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CJ 303 SDSU Criminal Justice and Social Control Browder Injustice Case Study

CJ 303 SDSU Criminal Justice and Social Control Browder Injustice Case Study

Question Description

I’m working on a criminal justice question and need an explanation to help me understand better.

Pretrial Detention for a Crime He Did Not Commit

In May of 2010, less than two weeks from his seventeenth birthday, Kalief Browder and a friend attended a party in the Bronx. As they walked home in the early morning hours, a police car drove toward the two boys. A few minutes later, a New York City police officer confronted the two teens, saying that a man had just reported that they had robbed him. Browder denied the accusation and invited the officer to check his pockets. The search revealed nothing. The officer returned to his squad car to talk with the alleged victim, at which time the man changed his story and said that the two boys had not robbed him that night, but rather had stolen his backpack two weeks earlier.

Browder and his friend were taken into custody. Browder maintain that he had not committed the robbery for which he was charged. Because he was already on probation for a previous joyriding offense, the judge ordered that Browder be held in custody unless he posted $3,000 bail. And because his family could not afford to post bail, he was taken to the Riker’s Island jail. More than two months passed before Browder next appeared in court. During that time, a grand jury indicted him for the alleged robbery. He entered a plea of not guilty. But because Browder has been on probation at the time of the alleged offense, the judge remanded him into custody without bail.

As the weeks and months passed, Browder steadfastly refused to plead guilty, insisting on his innocence. This fact differentiates Browder from many pretrial detainees in the United States who plead guilty to escape the conditions of their pretrial confinement. More than two years went by during which time more than half a dozen requests for continuances by the prosecution resulted in postponement after postponement of Browder’s trial date. During this time, Browder spent a significant amount of time in solitary confinement–largely as a result of minor jail rule infractions. As he grew depressed, he twice admitted to commit suicide.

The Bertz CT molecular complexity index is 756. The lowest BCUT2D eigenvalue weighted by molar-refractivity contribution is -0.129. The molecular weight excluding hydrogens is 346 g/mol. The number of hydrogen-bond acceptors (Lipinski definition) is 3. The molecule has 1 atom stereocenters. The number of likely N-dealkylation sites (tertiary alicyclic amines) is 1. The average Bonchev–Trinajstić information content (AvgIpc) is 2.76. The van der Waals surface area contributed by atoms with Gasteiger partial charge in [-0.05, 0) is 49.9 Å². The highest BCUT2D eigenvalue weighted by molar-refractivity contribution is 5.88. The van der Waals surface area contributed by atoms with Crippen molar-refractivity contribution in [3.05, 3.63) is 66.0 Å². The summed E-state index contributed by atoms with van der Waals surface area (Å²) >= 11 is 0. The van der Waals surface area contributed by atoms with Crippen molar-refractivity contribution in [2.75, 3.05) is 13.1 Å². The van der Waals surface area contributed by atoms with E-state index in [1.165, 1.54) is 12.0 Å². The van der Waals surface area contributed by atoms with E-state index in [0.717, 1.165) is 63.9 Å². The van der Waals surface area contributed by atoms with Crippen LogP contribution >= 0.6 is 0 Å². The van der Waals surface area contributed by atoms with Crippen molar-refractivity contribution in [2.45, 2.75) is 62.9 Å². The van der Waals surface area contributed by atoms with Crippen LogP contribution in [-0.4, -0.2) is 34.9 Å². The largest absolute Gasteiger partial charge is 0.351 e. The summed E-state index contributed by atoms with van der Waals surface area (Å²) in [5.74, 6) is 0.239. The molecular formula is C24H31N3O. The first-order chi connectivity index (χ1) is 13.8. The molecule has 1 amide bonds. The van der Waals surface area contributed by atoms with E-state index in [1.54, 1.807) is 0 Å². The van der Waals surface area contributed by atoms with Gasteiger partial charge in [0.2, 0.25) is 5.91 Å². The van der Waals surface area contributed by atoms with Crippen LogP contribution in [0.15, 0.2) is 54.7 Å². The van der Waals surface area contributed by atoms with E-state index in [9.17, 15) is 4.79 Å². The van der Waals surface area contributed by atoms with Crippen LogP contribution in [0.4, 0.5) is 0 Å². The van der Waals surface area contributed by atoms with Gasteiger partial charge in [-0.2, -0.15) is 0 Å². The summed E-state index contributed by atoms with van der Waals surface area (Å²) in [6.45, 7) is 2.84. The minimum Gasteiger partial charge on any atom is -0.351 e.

In the fall of 2012, prosecutors offered Browder a new plea deal. In exchange for a plea of guilty, he would be sentenced to 2.5 years. Given the time he had already served, that meant Browder would be released in a matter of weeks. According to his court appointed defense attorney, “Ninety-nine out of a hundred would take the offer that gets you out of jail…[But Browder] just said, “Nah, I’m not taking it.’ He didn’t flinch. Never talked about it. He was not taking a plea” (Gonnerman, 2014, para 4). By March of 2013, a judge offered Browder a most tempting opportunity; plead guilty to two misdemeanor offenses in exchange for immediate release on time served. Yet again Browder refused, asserting that he had not done anything wrong. Just over two month later, the judge dismissed, the case against Browder.

Ultimately, Browder spent three years in jail awaiting trial, nearly two years of which was served in solitary confinement. Browder was never able to recover from the psychological damage cause by his ordeal, which included enduring repeated assaults by guards and inmates alike, as well as months of isolation in 23-hour-per-day lockdown. In June 2015, he killed himself at the age of 22 (Owens et al., 2019).


  1. What do you think about this case? Specifically, critique the practice of holding someone in pretrial detention who has been granted bail, but is unable to afford pay it. Is this fair? Does this comport with the notion of someone being innocent until proven guilty?
  2. Kalief Browder was offered several opportunities to be released from pretrial detention in exchange for pleading guilty. He refused to do so because he maintain his innocence. If you were in his shoes–incarcerated for nearly three years for a crime you did not commit, would you have pled guilty to something you did not do in order to obtain your freedom?
  3. What would you change, if anything, about the operations of the criminal justice system based on this case?

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